Illustration: Rosa Brown / @rosa.illo

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“What are your thoughts on castration, people? Are you for or against?” asks Laura J Martin, one-half of WYNDOW, briskly as a plaintive howl floats up from behind the door. Her dog, Eno, has been banished from the room she’s speaking from and he’s taking it badly. “He’s chewing everything up. He’s becoming a teenager and I think he needs to calm down,” she says with mild despair.

While Laura does her best to tune out the whimpers, the other half, Lavinia Blackwall (formerly of folk-rock outfit Trembling Bells), joins us fresh from the Scottish countryside where she’s just bought a hut. We’re meeting over Zoom to talk about their brand-new project, a psychedelic pop adventure which sprung from the shadows of lockdown. Given the band’s timeline, grappling with domestic distractions has become par for the course.

Unlike most bands, Laura and Lavinia have barely clapped eyes on each other since forming. Their collaboration has taken place entirely online, with various snippets of audio flitting back and forth between Liverpool and Clydebank for months on end. It’s an approach they describe as “musical postcards”.

“Some people could see the difficulty of recording separately as a negative thing, but I put a different spin on it,” Laura assures. “Having access to different rooms and environments can add up to a different character, or texture, which you don’t get when you’re defined by just one space. It would have been lovely to be in the same room with Vinnie but having those limitations can make you more creative in some ways.”

Lavinia nods on-screen. “And I also think that, because you’re not in the same room, you’re very free. You think, well, this other person’s not here, I’m just going to try something out because I know they won’t be offended. You know? It’s not that I’d be setting out to offend anyone, but you just feel much less constricted, or watched. So, you’re trying out lots of ideas, which is liberating.”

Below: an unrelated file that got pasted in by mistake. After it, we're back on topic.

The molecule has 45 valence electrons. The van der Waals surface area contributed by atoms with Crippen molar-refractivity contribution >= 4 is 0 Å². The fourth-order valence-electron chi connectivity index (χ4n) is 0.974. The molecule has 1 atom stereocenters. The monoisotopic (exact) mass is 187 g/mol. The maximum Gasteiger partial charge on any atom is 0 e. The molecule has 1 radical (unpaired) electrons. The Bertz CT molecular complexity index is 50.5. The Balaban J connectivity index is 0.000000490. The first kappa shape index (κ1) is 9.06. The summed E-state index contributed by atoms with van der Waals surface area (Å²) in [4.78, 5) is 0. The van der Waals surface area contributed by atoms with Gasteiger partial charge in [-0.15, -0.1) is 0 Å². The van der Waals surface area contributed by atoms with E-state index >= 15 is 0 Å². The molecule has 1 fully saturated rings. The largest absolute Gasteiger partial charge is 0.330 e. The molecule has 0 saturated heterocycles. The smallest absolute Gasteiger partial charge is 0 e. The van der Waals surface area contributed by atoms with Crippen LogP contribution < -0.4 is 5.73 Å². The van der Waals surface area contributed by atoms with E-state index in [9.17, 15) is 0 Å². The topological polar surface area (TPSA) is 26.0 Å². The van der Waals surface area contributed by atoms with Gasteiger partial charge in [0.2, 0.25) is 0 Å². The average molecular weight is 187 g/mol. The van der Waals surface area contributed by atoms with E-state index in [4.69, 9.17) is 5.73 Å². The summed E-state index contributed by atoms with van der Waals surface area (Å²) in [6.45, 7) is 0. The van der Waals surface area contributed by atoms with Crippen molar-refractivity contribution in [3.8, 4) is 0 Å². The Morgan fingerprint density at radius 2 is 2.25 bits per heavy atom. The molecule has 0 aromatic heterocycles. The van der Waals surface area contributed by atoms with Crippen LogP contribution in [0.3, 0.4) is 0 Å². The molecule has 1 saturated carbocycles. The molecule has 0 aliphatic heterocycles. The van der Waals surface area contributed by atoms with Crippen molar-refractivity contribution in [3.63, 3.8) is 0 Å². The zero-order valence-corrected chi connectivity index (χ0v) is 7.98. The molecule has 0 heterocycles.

It all started with Robert Wyatt. After meeting at Moseley Folk Festival in 2017, a shared love of his music led to them covering his Free Will and Testament together. And then, like all the best friendships, things escalated to trading mixtapes over wine, uncovering more mutual influences and highlighting the artists they wanted to draw on next, like Judee Sill and Virginia Astley.

While both are seasoned singer-songwriters with plenty of releases behind them, the music they have been working on for Wyndow takes a different approach. It’s a tableau of restless, interlocking rhythms, tightly orchestrated harmonies, haunting refrains, and the lingering sensation of trying to stay afloat as time marches ruthlessly by.

“One of the key sounds we kept coming back to was the two voices singing in unison,” Laura says. “I’ve always loved The Roches and was struck by those tight harmonies, so I wanted to explore that.”

Not that either artist began the project knowing what to expect. This wasn’t the kind of collaboration where they could bounce ideas off each other in real-time. Instead of holing up in a studio, they worked from home: each experimenting with a section, adding layer upon layer until one of them was happy with it before sending it over to the other to build on.

WYNDOW Image 2

By January, they had a first single, Take My Picture, with its delicate, ethereal vocals and a spectral piano melody burrowing its way into your head. Next came Two Strong Legs, which, in the words of their Bandcamp, is “a tune for whacked out worriers lifting weights in the worry gym”. Finally, their latest release, Pulling on a String, is just as stirring with its slight undertone of dread set against mellifluous, almost fragile, harmonies.

When Laura and Lavinia discuss what went into the songs, their dialogue is as careful and reciprocal as the recording process itself. If one comes out with an observation, she gently runs it by the other, giving her the chance to add her own spin. And if one tries to say something self-deprecating, she can count on being told off. It comes across as a really supportive working relationship, playing to both of their strengths. Laura agrees: “I’ve really enjoyed being able to work with another female, and one of the things I love about Vinnie is that she’s so decisive. I struggle to come to decisions, and she’s a no-mess kind of lady.”